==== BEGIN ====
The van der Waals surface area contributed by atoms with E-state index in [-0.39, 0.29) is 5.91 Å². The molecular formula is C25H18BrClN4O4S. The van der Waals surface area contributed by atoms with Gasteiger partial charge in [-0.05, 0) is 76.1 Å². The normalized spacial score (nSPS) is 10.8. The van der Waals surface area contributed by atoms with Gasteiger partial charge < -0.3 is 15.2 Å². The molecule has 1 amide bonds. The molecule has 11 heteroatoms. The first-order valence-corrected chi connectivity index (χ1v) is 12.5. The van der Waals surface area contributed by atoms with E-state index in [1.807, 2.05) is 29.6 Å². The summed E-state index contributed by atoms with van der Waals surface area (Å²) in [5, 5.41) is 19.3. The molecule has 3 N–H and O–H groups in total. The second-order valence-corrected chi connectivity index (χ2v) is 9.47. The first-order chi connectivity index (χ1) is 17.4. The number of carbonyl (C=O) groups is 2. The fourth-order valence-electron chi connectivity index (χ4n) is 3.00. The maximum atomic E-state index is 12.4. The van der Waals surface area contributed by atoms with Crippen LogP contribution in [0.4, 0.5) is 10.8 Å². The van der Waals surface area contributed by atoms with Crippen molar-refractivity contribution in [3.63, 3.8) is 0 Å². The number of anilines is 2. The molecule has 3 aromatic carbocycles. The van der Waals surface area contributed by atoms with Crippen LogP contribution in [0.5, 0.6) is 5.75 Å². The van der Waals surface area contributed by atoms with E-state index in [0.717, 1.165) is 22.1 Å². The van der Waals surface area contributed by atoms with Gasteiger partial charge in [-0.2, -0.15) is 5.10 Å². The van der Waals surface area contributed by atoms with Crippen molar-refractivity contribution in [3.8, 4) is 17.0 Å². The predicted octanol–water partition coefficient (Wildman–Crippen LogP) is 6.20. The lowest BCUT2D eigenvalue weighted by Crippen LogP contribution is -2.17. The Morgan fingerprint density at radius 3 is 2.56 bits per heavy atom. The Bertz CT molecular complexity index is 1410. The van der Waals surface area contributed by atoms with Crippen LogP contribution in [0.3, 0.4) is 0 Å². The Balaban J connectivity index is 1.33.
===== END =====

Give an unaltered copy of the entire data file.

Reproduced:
The van der Waals surface area contributed by atoms with E-state index in [-0.39, 0.29) is 5.91 Å². The molecular formula is C25H18BrClN4O4S. The van der Waals surface area contributed by atoms with Gasteiger partial charge in [-0.05, 0) is 76.1 Å². The normalized spacial score (nSPS) is 10.8. The van der Waals surface area contributed by atoms with Gasteiger partial charge < -0.3 is 15.2 Å². The molecule has 1 amide bonds. The molecule has 11 heteroatoms. The first-order valence-corrected chi connectivity index (χ1v) is 12.5. The van der Waals surface area contributed by atoms with E-state index in [1.807, 2.05) is 29.6 Å². The summed E-state index contributed by atoms with van der Waals surface area (Å²) in [5, 5.41) is 19.3. The molecule has 3 N–H and O–H groups in total. The second-order valence-corrected chi connectivity index (χ2v) is 9.47. The first-order chi connectivity index (χ1) is 17.4. The number of carbonyl (C=O) groups is 2. The fourth-order valence-electron chi connectivity index (χ4n) is 3.00. The maximum atomic E-state index is 12.4. The van der Waals surface area contributed by atoms with Crippen LogP contribution in [0.4, 0.5) is 10.8 Å². The van der Waals surface area contributed by atoms with Crippen molar-refractivity contribution in [3.63, 3.8) is 0 Å². The number of anilines is 2. The molecule has 3 aromatic carbocycles. The van der Waals surface area contributed by atoms with Crippen LogP contribution in [0.5, 0.6) is 5.75 Å². The van der Waals surface area contributed by atoms with E-state index in [0.717, 1.165) is 22.1 Å². The van der Waals surface area contributed by atoms with Gasteiger partial charge in [-0.2, -0.15) is 5.10 Å². The van der Waals surface area contributed by atoms with Crippen molar-refractivity contribution in [3.8, 4) is 17.0 Å². The predicted octanol–water partition coefficient (Wildman–Crippen LogP) is 6.20. The lowest BCUT2D eigenvalue weighted by Crippen LogP contribution is -2.17. The Morgan fingerprint density at radius 3 is 2.56 bits per heavy atom. The Bertz CT molecular complexity index is 1410. The van der Waals surface area contributed by atoms with Crippen LogP contribution in [0.3, 0.4) is 0 Å². The Balaban J connectivity index is 1.33.